Matthew Hobson

Creative Nonfiction

Matthew Hobson’s work has appeared in literary journals including Hayden’s Ferry Review, The Chattahoochee Review, River City, South Dakota Review, and Gulf Stream Literary Magazine. He is a man of a million hobbies, a few of which are rock climbing, making functional art-quality boomerangs, pickling stuff from the garden, binge watching British crime drama on Netflix, painting on the backs of pizza boxes, and riding bmx flatland. He teaches writing at Loyola University and lives in Baltimore with his wife and two children.

The Audubon Guide to North American Suicides

Walking one fall afternoon, my daughter and I find a dead bird on the roadside. Small and perfect, bright blue, with beak and eyes black as obsidian, it looks like it could have been alive only moments before we found it. Maybe it felt something inside itself winding down and decided to land, rather than fall from the sky. My daughter stoops to inspect it. She’s seven, a sensitive child, and already I’m rehearsing what I’ll say when she starts crying. “This particular bird,” I’ll tell her, “wasn’t very nice to the other birds. There’s no need to feel sad.” Out of nowhere, though, she asks how my father died. He died decades ago, when I was only slightly older than my daughter, and what few memories I have of him are dull and imperfect. That she’s asked at all is strange, since I seldom speak of him. But, it’s especially strange since lately I’ve been thinking of him more than usual because I recently passed the age when he committed suicide. I don’t know what that fact means, but it seems like it should mean something. I used to wonder if there was a suicide gene, if I was carrying that dark potential inside me like a time bomb hidden in the ductwork. So, maybe it means that if the bomb hasn’t detonated by now, it never will? I don’t know how to respond to my daughter’s question. I’d like to say my reluctance to tell her the truth is out of some deep parental desire to shield her from ugliness. But, frankly, it has as much to do with shielding myself from shame. Whenever someone asks how my father died, I usually say something like “car accident” or “cancer.” I’m thinking about telling my daughter a similar lie, but she’s already lost interest in the question. She stands up. Very gingerly, she touches her toe to the bird’s blue breast and applies gentle pressure, which expels the air trapped in the bird’s lungs. For a second or two, the bird is trilling, a shockingly beautiful song that, I imagine, is the sound a soul makes leaving the body.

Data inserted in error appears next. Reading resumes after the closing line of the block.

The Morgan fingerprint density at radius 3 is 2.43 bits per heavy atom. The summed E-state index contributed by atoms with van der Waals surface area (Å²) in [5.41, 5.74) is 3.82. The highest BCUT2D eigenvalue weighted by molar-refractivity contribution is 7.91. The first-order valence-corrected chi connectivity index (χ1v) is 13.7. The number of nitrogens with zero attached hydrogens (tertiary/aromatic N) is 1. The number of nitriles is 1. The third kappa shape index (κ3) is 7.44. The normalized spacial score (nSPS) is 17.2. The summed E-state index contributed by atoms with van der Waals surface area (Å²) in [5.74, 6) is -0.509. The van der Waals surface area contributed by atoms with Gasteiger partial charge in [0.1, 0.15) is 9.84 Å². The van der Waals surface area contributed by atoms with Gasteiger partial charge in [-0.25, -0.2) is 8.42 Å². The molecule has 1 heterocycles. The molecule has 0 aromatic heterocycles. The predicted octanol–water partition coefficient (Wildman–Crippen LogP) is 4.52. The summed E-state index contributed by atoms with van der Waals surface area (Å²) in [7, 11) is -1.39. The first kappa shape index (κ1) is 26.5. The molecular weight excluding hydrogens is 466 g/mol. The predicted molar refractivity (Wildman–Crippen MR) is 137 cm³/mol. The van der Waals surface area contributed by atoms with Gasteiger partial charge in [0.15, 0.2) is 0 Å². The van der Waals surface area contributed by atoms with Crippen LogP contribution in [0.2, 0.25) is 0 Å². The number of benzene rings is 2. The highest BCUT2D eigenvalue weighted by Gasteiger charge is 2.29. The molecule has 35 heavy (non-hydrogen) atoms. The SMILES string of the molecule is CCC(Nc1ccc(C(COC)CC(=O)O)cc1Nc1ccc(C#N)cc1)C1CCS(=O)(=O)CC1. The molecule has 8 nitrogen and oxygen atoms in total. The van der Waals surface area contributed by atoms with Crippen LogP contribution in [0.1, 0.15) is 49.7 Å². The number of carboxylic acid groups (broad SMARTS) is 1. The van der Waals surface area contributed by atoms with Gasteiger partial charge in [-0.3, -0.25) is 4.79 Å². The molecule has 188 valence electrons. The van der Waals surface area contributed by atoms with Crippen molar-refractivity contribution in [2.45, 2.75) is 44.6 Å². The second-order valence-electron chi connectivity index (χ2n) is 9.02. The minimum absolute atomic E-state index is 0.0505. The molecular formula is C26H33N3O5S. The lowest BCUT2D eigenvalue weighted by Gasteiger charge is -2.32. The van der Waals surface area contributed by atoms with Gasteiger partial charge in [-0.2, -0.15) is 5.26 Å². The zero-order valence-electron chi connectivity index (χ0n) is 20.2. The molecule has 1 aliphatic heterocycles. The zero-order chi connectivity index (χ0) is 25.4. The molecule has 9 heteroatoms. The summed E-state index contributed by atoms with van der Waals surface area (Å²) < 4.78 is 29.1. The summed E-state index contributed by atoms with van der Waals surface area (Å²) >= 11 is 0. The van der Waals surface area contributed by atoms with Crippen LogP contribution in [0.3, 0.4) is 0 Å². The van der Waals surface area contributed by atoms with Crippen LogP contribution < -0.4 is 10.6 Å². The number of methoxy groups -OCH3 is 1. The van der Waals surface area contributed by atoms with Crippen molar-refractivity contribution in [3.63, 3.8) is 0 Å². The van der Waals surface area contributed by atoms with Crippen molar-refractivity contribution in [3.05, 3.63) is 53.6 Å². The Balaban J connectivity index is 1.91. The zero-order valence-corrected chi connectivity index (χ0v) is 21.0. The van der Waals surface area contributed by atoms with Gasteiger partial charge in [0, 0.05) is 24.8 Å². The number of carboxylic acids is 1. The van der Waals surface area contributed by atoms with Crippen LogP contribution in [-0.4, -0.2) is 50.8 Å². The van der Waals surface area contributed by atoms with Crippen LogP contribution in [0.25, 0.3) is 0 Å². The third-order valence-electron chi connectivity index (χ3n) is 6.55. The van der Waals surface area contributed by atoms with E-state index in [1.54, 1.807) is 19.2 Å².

The detail of the dead bluebird singing, coupled with my daughter’s curiosity about my father and the strange milestone of my having passed the age at which my father committed suicide—this essay felt like a gift. Writing rarely comes easy for me, but this one poured out in one sitting. Upon reading a draft of the essay, a friend made the connection with Stanley Plumly’s beautiful poem, ‘Cedar Waxwing on Scarlet Firethorn,’ which links birds and suicides. I hadn’t read that poem in years (I just re-read it, and damn!), but while I wasn’t thinking of it as I wrote the essay, it must have been composting in my unconscious the whole time.